Fall 2020

Researchers inform decisions, promote community health during pandemic

FIU researchers from across disciplines have concerted efforts during the COVID-19 pandemic. From creating programs that track the virus’s spread to examining the efficacy of emerging telemedicine technology among underserved communities, and more, their work seeks to advance understanding of the novel virus that has infected more than 52.9 million people worldwide.

Their projects are informing policymakers and health care professionals, as well as the community, and have been supported by multiple federal grants and other programs. Here is just a handful:

Tracking COVID-19’s spread throughout Miami-Dade County

Data represented on the Miami-Dade COVID-19 Trend Tracker

Researchers from FIU’s Robert Stempel College of Public Health & Social Work have launched the Miami-Dade COVID-19 Trend Tracker, a website dedicated to monitoring the long- and short-term trends of COVID-19 and its impact on local hospitals. They have been working with municipalities and their administration throughout Miami-Dade County to educate policymakers as the county is experiencing a resurgence of cases within the first COVID-19 wave.

The website, which is publicly available, tracks long- and short-term trends of COVID-19 data throughout the county since April 2 as well as hospitalization data, a key indicator of the county’s hospital capacity to handle existing and new cases. This is the only tracker specific to South Florida and, unlike the health department website, the tracker reports the average change over time.

Researchers: Zoran Bursac, chair of the Department of Biostatistics; Mary Jo Trepka, chair of the Department of Epidemiology; Gabriel J. Odom, assistant professor of Biostatistics; and Roy Williams, recent Stempel College biostatistics graduate

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Examining use of telemedicine among vulnerable communities in South Florida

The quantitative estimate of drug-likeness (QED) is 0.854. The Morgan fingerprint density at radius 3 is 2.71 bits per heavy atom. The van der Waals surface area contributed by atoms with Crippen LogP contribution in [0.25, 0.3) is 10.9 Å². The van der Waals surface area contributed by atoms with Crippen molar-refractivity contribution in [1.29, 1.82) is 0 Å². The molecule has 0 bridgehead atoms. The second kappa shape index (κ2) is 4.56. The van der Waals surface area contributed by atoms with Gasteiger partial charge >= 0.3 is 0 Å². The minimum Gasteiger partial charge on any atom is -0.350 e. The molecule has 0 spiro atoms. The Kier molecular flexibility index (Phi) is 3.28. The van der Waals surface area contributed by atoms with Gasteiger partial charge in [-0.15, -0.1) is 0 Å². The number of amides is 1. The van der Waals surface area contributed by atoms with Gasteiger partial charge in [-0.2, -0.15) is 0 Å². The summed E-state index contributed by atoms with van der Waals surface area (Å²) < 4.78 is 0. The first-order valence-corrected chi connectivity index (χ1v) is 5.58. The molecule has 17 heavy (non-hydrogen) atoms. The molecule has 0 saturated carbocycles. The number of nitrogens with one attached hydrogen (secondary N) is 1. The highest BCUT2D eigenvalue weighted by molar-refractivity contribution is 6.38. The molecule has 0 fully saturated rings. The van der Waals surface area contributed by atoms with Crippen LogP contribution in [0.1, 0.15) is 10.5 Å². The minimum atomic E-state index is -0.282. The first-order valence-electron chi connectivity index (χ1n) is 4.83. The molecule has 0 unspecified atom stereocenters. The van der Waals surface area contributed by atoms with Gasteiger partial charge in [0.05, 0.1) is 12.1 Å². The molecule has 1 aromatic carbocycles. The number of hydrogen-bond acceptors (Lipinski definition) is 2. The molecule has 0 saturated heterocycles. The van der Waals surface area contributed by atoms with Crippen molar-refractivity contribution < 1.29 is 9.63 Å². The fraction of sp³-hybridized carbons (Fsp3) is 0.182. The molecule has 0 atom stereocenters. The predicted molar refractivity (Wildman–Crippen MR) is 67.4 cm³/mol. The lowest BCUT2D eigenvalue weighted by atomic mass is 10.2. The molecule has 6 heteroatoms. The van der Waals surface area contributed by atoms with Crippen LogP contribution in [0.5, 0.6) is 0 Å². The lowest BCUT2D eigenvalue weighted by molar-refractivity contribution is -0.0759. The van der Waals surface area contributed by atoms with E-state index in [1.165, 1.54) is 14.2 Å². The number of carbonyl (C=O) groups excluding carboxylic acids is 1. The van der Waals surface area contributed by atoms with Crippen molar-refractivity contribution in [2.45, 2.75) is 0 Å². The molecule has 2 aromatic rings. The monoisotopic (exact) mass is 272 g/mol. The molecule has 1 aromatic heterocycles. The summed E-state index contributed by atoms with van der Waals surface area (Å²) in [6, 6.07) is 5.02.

Dr. Sahar Ajabshir
Dr. Sahar Ajabshir

Dr. Sahar Ajabshir of the Herbert Wertheim College of Medicine received a $50,000 grant from the Center for Research on U.S. Latino HIV/AIDS and Drug Abuse (CRUSADA) to examine use of telemedicine among vulnerable communities during the pandemic.

The study is a partnership between FIU and a community-based primary-care clinic that provides free health care services to low-income, uninsured members of the South Florida community.

“Considering the higher prevalence of underlying medical conditions among minority and socioeconomically disadvantaged communities, and the loss of employer-based insurance among the millions who have lost their jobs, it is imperative to find a solution to maintain and expand access to health care for these communities in South Florida as we expect the second peak of COVID-19 pandemic during the upcoming fall and winter,” says Ajabshir.

One such solution is telemedicine (virtual, remote visits with health care professionals), which has long been utilized as a convenient tool to provide health care. Use of telemedicine has increased greatly during the COVID-19 pandemic, and it has the potential to broaden health care access; but Ajabshir says not much is known about the racial/ethnic and sociodemographic differences in utilization of telemedicine among vulnerable populations in South Florida.

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Mitigating impact on the health care system